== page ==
The Dirt On Password Cracking

October 12, 2016 | Views: 3344

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Where to start?  I read an open topic where the author stated that by making their password longer they made it un-crackable. (In our lifetimes) Now in a perfect world, this is true. However, Cryptography is not perfect. I’ll give you a brief rundown on how this works most the time.

Server (or Program) asks for a password. You give your password. Application on server turns your password into a confusing amalgam of numbers and letters. ie. (85E6990264C86E55C412B7BFE2CFEA91)(MD5) Now, it saves this file. This is called a hash.

You go to facebook, put in your user/pass. Facebook, will hash your password and, using that hash file, the Server will check to see if your password’s hash matches the hash it has on file. If the hashes match, it grants you access. Now, if someone steals this file, they can run a brute force program that will hash an outrageous amount of passwords trying to find yours. (Which is why “password” and simple words like “egg” are bad) But now there are Collision attacks. (We’ll get there in a second) There are also other more complicated and more effective ways to crack your password, but we won’t get into those now.

Alright, so let’s assume that every single possible password produces a unique hash. Yay. Cryptography is perfect, no more need for security experts. Unfortunately, this is not possible. When two passwords create the same hash a collision occurs.  If my password is, “E*d&ve%odc(/ou@3hecDe8532.” I might assume it is un-crackable. I’d probably be right unless there was a simple word that produced the same hash. (Such as “egg”)

“But Cyber”, you say, “What are the chances of that?” to which I reply, It really depends on the hashing function your Server/Site/Application uses and whether or not any of the sites you have ever visited have ever had their password files dumped.(Stolen) Crackers (Black Hats) will often times upload their hash dumps (Your Username and Password Hash) to the internet and give them to whoever as a form of bragging. Then twenty other Crackers (More Bad guys) will download them and start trying to crack them with either a collision attack or brute forcing. Brute forcing usually comes first, because after 16 hours it will have 90% of the passwords (Because some people still use Password or shark 15 as their password.) Then they can sell this list of decrypted passwords/usernames to anyone willing to buy them.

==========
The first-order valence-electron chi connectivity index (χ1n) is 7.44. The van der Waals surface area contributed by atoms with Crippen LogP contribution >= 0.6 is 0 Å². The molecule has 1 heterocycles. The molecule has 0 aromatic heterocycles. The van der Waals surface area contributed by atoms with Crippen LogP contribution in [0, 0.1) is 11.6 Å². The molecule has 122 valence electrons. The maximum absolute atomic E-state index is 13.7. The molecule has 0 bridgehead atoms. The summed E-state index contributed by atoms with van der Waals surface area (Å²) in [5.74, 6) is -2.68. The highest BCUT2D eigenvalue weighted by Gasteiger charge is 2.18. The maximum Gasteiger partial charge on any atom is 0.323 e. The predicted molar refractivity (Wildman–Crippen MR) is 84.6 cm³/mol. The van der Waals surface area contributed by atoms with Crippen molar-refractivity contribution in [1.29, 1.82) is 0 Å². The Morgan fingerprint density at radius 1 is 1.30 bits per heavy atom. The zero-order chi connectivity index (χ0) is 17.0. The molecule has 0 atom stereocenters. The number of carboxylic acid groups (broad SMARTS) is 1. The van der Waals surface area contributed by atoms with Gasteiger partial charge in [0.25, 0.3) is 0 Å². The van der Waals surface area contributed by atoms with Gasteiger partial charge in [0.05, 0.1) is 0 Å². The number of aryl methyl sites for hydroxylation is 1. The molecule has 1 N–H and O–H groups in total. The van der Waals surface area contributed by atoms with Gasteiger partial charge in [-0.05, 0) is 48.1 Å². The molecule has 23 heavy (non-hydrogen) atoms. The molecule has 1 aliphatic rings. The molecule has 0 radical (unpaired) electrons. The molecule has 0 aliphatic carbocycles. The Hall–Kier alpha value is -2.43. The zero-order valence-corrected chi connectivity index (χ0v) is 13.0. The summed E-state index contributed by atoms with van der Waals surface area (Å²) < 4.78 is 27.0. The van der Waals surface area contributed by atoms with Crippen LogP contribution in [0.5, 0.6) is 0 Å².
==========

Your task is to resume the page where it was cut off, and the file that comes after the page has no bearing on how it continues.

The only reason this is effective and profitable is because people use the same password for different sites. So as a recap: Use different passwords for different sites (Safe). Use more complicated passwords (Safer). Finally, just because you have the most complicated password in history (Safest)… DO NOT assume you are protected for eternity(Not Safe).  A good security posture is to change your password(s) every three months.(Yes for every site) But if you don’t really care about how secure your Myspace Page is, leave it. The password on that site is now different from all the others, and you aren’t doomed to financial ruin(Or mockery on Facebook) in the event you get cracked. I also highly recommend you get a password manager, and or write these passwords down. (Please do NOT let your browser manage your password either.)

 

Hopefully, this is helpful and entertaining,

CyberSync.

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6 Comments
  1. nice piece of article my friend.

  2. Try to add some numbers and special characters in your password

  3. that was good

  4. True, to some extend.

    Usually, it is not a hash of the password, but the hash of a SALTED password with a random and unique salt, that is stored. In this scenario, hash collision won’t be much of an issue. You would need the same salt on the cracked as well as the to be hacked system (might be an issue with default installations using a default static salt, though).

    Some hashing algorithms like bcrypt are specifically designed for hashing passwords, for instance, slowing down the hash generation. Therefore, they are a better choice than general hashing algorithms like SHA-2, SHA-1 or, god beware, MD5 which are more optimized for speed.

    The most important advice for passwords:
    1. Never use the same password on different sites. I strongly recommend using a password manager generating random passwords with a default setting of at least 30 characters and a mix of alphanumeric characters and symbols.
    2. Don’t use easy to guess passwords like words, patterns, dates. And NO, appending them with a !,?,# or some other special character won’t help much since the bad guys have identified this as a pattern, too.
    3. Enable two-factor authentication whenever possible

    https://www.schneier.com/blog/archives/2016/08/frequent_passwo.html
    https://www.schneier.com/blog/archives/2014/03/choosing_secure_1.html

  5. Thanks friend, good article.

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